Many children were arrested in the 19th century. Laws on theft were particularly tough considering the value of the goods stolen (say a loaf of bread of a hat to keep warm) would very often have been negligible. Many of these pint-sized suspects were only trying to feed and take care of themselves. When mug shots became more common, these young faces were caught on film. But not every image you see online has the correct backstory behind it and such is the case with one infamous infant mugshot!
Police began using mugshots at the end of the 19th century, largely due to the efforts of a Parisian, Alphonse Bertillon. The young photographer was extremely interested in order and the human body (his father had been a professor of medicine).
Working as a clerk for the Paris Police Department, Bertillon pioneered the art of forensics photography and his crime scene photographs have an eerily beautiful quality to them when you consider what they portray. Bertillon also invented the modern mugshot, and his method was later used around the world to capture the defining features of each suspect.
Bertillon was known for being an organizer of things and thus he wanted new ways to catalog suspects’ physical appearance for future research. Bertillon carefully measured and studied the features of each person, as well as photographing them.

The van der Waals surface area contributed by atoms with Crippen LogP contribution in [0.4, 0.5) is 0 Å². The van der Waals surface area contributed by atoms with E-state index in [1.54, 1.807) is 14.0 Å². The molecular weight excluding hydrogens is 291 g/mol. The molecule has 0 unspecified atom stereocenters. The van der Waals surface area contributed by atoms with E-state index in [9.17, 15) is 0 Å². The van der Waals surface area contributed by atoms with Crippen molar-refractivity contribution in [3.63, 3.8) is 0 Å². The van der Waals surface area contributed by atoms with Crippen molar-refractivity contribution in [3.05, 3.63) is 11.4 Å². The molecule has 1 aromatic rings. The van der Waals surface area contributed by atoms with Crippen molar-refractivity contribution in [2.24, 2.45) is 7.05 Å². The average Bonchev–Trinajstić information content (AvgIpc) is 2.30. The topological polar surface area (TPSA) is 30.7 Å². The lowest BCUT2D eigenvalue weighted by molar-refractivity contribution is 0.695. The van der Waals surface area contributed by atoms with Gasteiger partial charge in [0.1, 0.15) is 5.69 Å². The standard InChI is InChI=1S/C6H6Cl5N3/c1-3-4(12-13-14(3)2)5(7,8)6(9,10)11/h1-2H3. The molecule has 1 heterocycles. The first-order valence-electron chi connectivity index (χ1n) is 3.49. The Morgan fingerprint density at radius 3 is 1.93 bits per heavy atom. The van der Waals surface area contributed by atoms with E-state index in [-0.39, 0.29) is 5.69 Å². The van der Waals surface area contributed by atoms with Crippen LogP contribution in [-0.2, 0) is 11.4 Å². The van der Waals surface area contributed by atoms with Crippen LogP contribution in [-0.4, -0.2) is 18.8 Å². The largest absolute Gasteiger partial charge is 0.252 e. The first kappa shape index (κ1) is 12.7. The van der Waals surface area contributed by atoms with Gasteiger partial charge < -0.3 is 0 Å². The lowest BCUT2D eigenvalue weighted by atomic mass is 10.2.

While working out just exactly how to get the perfect angles for these new tools of criminal investigation, he used his son, Francois, as a model for his experimental mugshot photography on at least 3 different occasions.
In modern times the resulting images, have in been used to show “proof” that children of all ages were susceptible to crime and punishment, with many sites listing this child as a fruit thief or pear nibbler. Even the MoMA’s caption of this image is misleading! But, the fact that child’s last name is shared with one of the foremost forensics photographers of the era should be a read flag to even the greenest history buffs out there!
Eventually, many of the police departments that initially adopted bertillonage (as it was sometimes known) dropped the time-consuming method of measuring body parts. Aspects of his method remain in many police departments in the form of mug shots and the record-keeping of unusual marks or scars. After a case of mistaken identity in Kansas in 1903 (the two men in question shown below), fingerprinting was widely adopted as the gold standard for identifying individuals.
While countless children were arrested and served time in delinquent homes or worse, the small fair-headed child in the photos was not one of them. Rest assured, though, that we’ve never heard of a child this young being arrested in Paris, not even in the 19th century!